I tend to get a lot of emails.
Although I try to answer them all, admittedly I don’t do a good job of incorporating them into this column. After all, if someone has a question about something related to the outdoors, there are pretty good odds that others are wondering the very same thing but have never bothered to ask.
First off, let me be clear that I’m no walking encyclopedia of the outdoor world. What I do have is a fairly good working knowledge of the subject along with a built-in love for it all and a curiosity that makes my ears perk up when people begin to talk about their own experiences in the outdoors or the lessons that they’ve learned during their hunting career.
So what I plan to do this week is to throw out a couple of the more common questions that I tend to receive and take a stab at answering them.
This first one comes up quite a bit this time of year and typically reads something like this: “I watch all of those deer hunting shows on TV and they’re always talking about setting up their tree stand at ‘pinch points’ and ‘funnels.’ The problem is, I just don’t understand what any of that means. Can you explain it?”
This one is actually pretty easy, but before I get into it, it helps to have a good grasp of the nature of deer. You see, they’re actually a lot like people.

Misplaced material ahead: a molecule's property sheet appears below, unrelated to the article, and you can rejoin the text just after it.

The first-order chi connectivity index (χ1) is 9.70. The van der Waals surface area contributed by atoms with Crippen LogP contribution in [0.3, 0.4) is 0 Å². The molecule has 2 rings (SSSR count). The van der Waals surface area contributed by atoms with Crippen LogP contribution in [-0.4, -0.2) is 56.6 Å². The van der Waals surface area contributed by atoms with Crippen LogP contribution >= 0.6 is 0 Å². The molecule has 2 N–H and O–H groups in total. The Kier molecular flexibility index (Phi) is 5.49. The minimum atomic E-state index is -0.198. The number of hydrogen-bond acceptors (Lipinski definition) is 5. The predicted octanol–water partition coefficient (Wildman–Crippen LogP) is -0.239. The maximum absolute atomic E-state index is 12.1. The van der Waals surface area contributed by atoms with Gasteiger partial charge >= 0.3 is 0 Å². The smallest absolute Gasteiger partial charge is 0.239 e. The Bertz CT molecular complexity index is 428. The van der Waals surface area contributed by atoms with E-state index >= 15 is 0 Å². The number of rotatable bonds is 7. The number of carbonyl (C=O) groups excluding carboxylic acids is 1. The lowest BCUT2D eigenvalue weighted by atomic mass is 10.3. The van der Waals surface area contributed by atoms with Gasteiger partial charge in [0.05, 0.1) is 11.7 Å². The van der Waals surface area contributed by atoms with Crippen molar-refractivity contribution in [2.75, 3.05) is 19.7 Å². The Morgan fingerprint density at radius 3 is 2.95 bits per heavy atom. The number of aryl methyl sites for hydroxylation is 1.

Deer are lazy critters. They don’t like to exert too much energy, but at the same time they’re too smart to endanger themselves just for the sake of that laziness.
This trait tends to play a major role in how the animals move about the land.
Imagine two large woodlots that are separated by open fields or pastures.
The deer, especially the older, mature ones, are not about to strike out across the wide open middle and subject themselves to a possible attack from predators, be they coyotes, hunters or anything else that might attack them.
Instead, the deer will move just inside the cover of the trees until they reach the narrowest gap or a point that feels safest to them.
Often, such woodlots will be connected by a small run of trees that has grown up along a fence line or creek bed and the deer will travel along that route to get from point A to point B. This is a natural funnel.
Another example of this behavior is their common use of old road beds and logging roads.
Because these pathways take less effort to pass through than areas of thick vegetation, they become a type of deer highway. That’s another funnel.
Pinch points are exactly what they sound like. These are spots that, in a sense, drive the deer’s trail through a specific location. One of the most common instances of such a spot is seen where deer trails intersect with fence lines.
The next time you come across a deer trail that’s nearing a fence, notice how the path works its way to the exact location where there’s either a low place in the fence, it has been cut completely or the fence just happens to be down.
Despite the fact that the deer could easily jump that fence at most any place, this will be the path of least resistance and require less effort for them to get through.
Downed trees often form pinch points throughout the woods. Believe it or not, a deer will walk a hundred yards down a clear alleyway to keep from hopping over a simple log.